In February 2019, the U.S. Department of Education released new Family Educational Rights and Privacy Act (“FERPA”) guidance about schools’ and school districts’ responsibilities under FERPA relating to disclosures of student information to school resource officers, law enforcement units, and other stakeholders to explain and clarify how FERPA protects student privacy while ensuring the health and safety of all in the school community.  See: https://studentprivacy.ed.gov/sites/default/files/resource_document/file/SRO_FAQs_2-5-19_0.pdf.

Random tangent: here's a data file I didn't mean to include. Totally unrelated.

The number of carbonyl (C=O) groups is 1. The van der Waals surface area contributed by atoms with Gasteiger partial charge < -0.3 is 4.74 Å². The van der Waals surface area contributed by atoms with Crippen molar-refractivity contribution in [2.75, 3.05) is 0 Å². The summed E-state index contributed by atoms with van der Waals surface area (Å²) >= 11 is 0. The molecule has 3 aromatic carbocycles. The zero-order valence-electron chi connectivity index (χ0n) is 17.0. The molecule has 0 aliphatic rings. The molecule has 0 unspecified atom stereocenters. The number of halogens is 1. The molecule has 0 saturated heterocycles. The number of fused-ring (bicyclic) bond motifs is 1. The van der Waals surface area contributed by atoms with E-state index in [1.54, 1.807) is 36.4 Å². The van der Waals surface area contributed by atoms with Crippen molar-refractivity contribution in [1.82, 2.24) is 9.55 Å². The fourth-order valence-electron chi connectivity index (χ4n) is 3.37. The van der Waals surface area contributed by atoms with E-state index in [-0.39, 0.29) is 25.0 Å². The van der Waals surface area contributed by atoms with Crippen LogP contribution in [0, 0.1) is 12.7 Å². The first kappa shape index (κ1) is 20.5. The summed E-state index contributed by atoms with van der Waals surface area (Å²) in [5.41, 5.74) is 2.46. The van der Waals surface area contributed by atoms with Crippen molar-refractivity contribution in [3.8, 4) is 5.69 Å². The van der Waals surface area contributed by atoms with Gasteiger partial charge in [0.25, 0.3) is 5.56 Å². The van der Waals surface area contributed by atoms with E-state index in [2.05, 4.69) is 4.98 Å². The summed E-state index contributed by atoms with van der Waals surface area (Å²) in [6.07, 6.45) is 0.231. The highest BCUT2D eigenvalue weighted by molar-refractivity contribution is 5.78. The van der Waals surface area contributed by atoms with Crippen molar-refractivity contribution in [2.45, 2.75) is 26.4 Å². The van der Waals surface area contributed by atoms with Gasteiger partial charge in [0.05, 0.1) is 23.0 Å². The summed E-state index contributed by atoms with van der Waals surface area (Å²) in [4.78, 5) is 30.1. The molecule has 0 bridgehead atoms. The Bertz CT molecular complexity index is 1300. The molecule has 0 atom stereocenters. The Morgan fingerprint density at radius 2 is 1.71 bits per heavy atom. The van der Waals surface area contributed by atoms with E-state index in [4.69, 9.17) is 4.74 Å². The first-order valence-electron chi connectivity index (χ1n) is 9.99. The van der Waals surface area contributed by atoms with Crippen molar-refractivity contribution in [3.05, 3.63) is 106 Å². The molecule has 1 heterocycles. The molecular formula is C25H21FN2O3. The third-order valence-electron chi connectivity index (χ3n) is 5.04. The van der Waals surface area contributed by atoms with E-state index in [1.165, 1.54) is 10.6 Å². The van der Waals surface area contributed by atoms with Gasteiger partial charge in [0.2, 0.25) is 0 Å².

FERPA permits schools and districts to disclose education records (and the personally identifiable information (“PII”) contained in those records) without consent if the “school officials” have “legitimate educational interests” in the education records.  Each school or school district must include in its annual notification what constitutes a “school official” and what constitutes a “legitimate educational interest.”  Law enforcement who are employees of a school or district, would typically be considered a “school official.”  Law enforcement that are off-duty police officers or school resource officers would typically be considered a “school official” if they fall into four specific categories.  The categories include performing an institutional service or function for which the school or district would  otherwise use employees, are under the “direct control” of the school or district with respect to the use and maintenance of the education records, are subject to FERPA’s use and re-disclosure requirements in 34 CFR § 99.33(a) allowing PII from education records to be used only for the purposes for which the disclosure was made (e.g., to promote school safety and the physical security of students) and limits the re-disclosure of PII from education records, and meets the criteria specified in the school or district’s annual notification of FERPA rights for being school officials with legitimate educational interests in the education records.